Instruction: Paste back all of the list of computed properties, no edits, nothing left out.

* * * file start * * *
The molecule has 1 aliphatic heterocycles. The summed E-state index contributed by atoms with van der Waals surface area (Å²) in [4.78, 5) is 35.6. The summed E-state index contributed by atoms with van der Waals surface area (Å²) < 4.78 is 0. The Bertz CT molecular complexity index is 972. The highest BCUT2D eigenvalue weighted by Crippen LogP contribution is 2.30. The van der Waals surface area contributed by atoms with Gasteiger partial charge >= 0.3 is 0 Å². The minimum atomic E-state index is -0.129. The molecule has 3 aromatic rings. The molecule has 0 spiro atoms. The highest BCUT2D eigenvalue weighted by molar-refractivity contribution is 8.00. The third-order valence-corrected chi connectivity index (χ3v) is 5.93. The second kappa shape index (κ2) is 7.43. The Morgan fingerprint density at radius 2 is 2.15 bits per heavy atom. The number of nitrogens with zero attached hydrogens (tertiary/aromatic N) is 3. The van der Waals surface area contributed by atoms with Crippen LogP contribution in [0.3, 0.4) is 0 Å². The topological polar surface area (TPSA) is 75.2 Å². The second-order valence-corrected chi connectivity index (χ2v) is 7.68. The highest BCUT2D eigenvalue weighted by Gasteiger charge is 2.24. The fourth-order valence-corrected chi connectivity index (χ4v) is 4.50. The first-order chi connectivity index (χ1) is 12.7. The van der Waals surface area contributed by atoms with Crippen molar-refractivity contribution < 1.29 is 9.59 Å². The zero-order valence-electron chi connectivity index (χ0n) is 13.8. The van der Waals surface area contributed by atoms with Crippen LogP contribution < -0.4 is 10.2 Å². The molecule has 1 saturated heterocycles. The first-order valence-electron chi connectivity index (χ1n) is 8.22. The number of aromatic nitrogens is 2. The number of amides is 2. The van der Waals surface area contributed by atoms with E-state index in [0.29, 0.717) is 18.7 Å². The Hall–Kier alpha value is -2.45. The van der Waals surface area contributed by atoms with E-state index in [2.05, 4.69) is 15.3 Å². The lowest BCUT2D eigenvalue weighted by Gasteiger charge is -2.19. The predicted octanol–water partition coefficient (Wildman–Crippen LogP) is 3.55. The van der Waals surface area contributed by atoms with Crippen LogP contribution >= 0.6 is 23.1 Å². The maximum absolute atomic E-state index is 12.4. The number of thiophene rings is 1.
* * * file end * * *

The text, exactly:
The molecule has 1 aliphatic heterocycles. The summed E-state index contributed by atoms with van der Waals surface area (Å²) in [4.78, 5) is 35.6. The summed E-state index contributed by atoms with van der Waals surface area (Å²) < 4.78 is 0. The Bertz CT molecular complexity index is 972. The highest BCUT2D eigenvalue weighted by Crippen LogP contribution is 2.30. The van der Waals surface area contributed by atoms with Gasteiger partial charge >= 0.3 is 0 Å². The minimum atomic E-state index is -0.129. The molecule has 3 aromatic rings. The molecule has 0 spiro atoms. The highest BCUT2D eigenvalue weighted by molar-refractivity contribution is 8.00. The third-order valence-corrected chi connectivity index (χ3v) is 5.93. The second kappa shape index (κ2) is 7.43. The Morgan fingerprint density at radius 2 is 2.15 bits per heavy atom. The number of nitrogens with zero attached hydrogens (tertiary/aromatic N) is 3. The van der Waals surface area contributed by atoms with Crippen LogP contribution in [0.3, 0.4) is 0 Å². The topological polar surface area (TPSA) is 75.2 Å². The second-order valence-corrected chi connectivity index (χ2v) is 7.68. The highest BCUT2D eigenvalue weighted by Gasteiger charge is 2.24. The fourth-order valence-corrected chi connectivity index (χ4v) is 4.50. The first-order chi connectivity index (χ1) is 12.7. The van der Waals surface area contributed by atoms with Crippen molar-refractivity contribution < 1.29 is 9.59 Å². The zero-order valence-electron chi connectivity index (χ0n) is 13.8. The van der Waals surface area contributed by atoms with Crippen LogP contribution < -0.4 is 10.2 Å². The molecule has 1 saturated heterocycles. The first-order valence-electron chi connectivity index (χ1n) is 8.22. The number of aromatic nitrogens is 2. The number of amides is 2. The van der Waals surface area contributed by atoms with E-state index in [0.29, 0.717) is 18.7 Å². The Hall–Kier alpha value is -2.45. The van der Waals surface area contributed by atoms with E-state index in [2.05, 4.69) is 15.3 Å². The lowest BCUT2D eigenvalue weighted by Gasteiger charge is -2.19. The predicted octanol–water partition coefficient (Wildman–Crippen LogP) is 3.55. The van der Waals surface area contributed by atoms with Crippen LogP contribution >= 0.6 is 23.1 Å². The maximum absolute atomic E-state index is 12.4. The number of thiophene rings is 1.